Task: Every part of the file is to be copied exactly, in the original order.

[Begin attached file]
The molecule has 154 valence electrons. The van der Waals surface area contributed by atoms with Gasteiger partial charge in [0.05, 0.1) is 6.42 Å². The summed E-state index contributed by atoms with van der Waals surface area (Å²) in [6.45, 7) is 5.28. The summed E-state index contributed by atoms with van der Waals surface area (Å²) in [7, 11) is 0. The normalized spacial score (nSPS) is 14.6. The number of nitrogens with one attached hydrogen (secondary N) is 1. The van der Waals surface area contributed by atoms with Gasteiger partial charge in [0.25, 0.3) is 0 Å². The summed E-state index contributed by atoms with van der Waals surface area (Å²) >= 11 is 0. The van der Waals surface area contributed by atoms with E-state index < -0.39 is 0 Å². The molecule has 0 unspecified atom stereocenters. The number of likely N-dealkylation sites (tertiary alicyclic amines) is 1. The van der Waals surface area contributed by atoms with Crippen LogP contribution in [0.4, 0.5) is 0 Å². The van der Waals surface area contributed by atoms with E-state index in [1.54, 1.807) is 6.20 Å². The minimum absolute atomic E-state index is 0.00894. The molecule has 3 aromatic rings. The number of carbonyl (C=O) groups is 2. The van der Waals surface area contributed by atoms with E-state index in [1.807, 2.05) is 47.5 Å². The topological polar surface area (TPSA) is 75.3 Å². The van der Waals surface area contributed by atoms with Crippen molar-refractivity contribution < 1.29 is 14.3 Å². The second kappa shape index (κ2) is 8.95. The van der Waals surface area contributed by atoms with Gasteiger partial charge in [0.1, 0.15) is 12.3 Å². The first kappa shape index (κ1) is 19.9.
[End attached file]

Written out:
The molecule has 154 valence electrons. The van der Waals surface area contributed by atoms with Gasteiger partial charge in [0.05, 0.1) is 6.42 Å². The summed E-state index contributed by atoms with van der Waals surface area (Å²) in [6.45, 7) is 5.28. The summed E-state index contributed by atoms with van der Waals surface area (Å²) in [7, 11) is 0. The normalized spacial score (nSPS) is 14.6. The number of nitrogens with one attached hydrogen (secondary N) is 1. The van der Waals surface area contributed by atoms with Gasteiger partial charge in [0.25, 0.3) is 0 Å². The summed E-state index contributed by atoms with van der Waals surface area (Å²) >= 11 is 0. The van der Waals surface area contributed by atoms with E-state index < -0.39 is 0 Å². The molecule has 0 unspecified atom stereocenters. The number of likely N-dealkylation sites (tertiary alicyclic amines) is 1. The van der Waals surface area contributed by atoms with Crippen LogP contribution in [0.4, 0.5) is 0 Å². The van der Waals surface area contributed by atoms with E-state index in [1.54, 1.807) is 6.20 Å². The minimum absolute atomic E-state index is 0.00894. The molecule has 3 aromatic rings. The number of carbonyl (C=O) groups is 2. The van der Waals surface area contributed by atoms with E-state index in [1.807, 2.05) is 47.5 Å². The topological polar surface area (TPSA) is 75.3 Å². The van der Waals surface area contributed by atoms with Crippen molar-refractivity contribution < 1.29 is 14.3 Å². The second kappa shape index (κ2) is 8.95. The van der Waals surface area contributed by atoms with Gasteiger partial charge in [0.1, 0.15) is 12.3 Å². The first kappa shape index (κ1) is 19.9.